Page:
OK, 22 minutes after Raffy (the very first rider across the KOM), here comes Emre up the hill, in neon-green wind vest. He is in 89th place.

I ask "Are there more riders?". Maybe a couple more, he replies. So I wait some more. Also waiting on the gravel shoulder are my wife, and also Allan Messara, a SAG volunteer in a separate vehicle. His assignment is to sweep up any injured or tired riders.

I don't know who the last rider will be. We wait. Fifteen minutes after Emre, I decide it's time to go. Surely there are no riders left. I tell everyone to pack up and leave. I start to walk to the car.

Ah, but wait, wait. Here comes a cyclist up the hill, followed by another. The first guy is wearing basketball shorts, the loose kind. They scrunch up at the saddle. He's got basketball shoes on. Flat pedals. Nautical windbreaker. And he's all smiles!

Julius "Jay" de Jesus of Siclista club, and behind is a non-TdF rider

Surely the guy in the Basketball shorts is not with this ride. Who would attempt 100 miles wearing THAT? No, this guy is probably just on a short ride through the hills.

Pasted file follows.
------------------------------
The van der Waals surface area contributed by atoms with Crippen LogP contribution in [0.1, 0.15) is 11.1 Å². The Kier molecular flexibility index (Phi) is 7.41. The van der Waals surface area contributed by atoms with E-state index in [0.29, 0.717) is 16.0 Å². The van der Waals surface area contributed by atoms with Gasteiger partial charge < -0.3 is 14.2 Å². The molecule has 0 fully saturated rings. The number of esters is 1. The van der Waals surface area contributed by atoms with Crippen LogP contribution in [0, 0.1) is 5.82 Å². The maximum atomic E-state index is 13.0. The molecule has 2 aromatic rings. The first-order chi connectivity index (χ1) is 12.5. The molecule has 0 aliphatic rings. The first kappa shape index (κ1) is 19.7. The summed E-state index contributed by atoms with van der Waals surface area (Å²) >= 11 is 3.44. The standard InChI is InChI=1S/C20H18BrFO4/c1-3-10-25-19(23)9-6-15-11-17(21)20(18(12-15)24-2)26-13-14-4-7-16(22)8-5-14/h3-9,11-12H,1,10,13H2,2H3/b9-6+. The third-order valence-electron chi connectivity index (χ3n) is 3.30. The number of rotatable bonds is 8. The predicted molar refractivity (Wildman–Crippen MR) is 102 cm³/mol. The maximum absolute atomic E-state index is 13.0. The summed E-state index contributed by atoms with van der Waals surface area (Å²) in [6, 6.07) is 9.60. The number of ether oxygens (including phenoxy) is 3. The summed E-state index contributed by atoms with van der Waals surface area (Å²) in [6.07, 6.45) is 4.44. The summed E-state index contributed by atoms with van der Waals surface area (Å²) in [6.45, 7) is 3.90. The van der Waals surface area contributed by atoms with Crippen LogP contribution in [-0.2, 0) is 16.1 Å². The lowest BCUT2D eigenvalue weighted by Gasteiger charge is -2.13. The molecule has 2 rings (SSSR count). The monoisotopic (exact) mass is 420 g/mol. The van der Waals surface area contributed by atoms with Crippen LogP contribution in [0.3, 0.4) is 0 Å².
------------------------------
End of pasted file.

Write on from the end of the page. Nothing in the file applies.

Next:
I wave hello. He returns the greeting. He crosses the KOM line, his head is dropped, as if he has just completed a supreme effort. It is 39 minutes after Raffy.

"OK" he says, smiling. " I'm done. I need a ride. That hill was hard. That's it for me".

I can't believe my eyes. He's really with this ride? I know some cyclists purposely increase the degree of difficulty by riding a single speed, or worse a fixed gear. This guy does it by wearing non-cycling specific gear. The loose shorts alone will cause chaffing in the saddle area.

Jay turns toward the car. He's going to take a ride in the SAG car.

The other SAG volunteer Allan Messara, and myself, introduce ourselves to this rider. Jay is his name. I make sure he is indeed with the TdF ride. Yes, he is.

We assess the situation. Jay is slim, athletic, in his 20's or 30's. He seems fit enough not only to ride the entire course, but even to place well. At this point I don't know him, nor if he's had any training. I check my watch. It is 45 minutes since the first rider. It is only Mile 10. Hmmm. maybe he's not ready to complete this ride.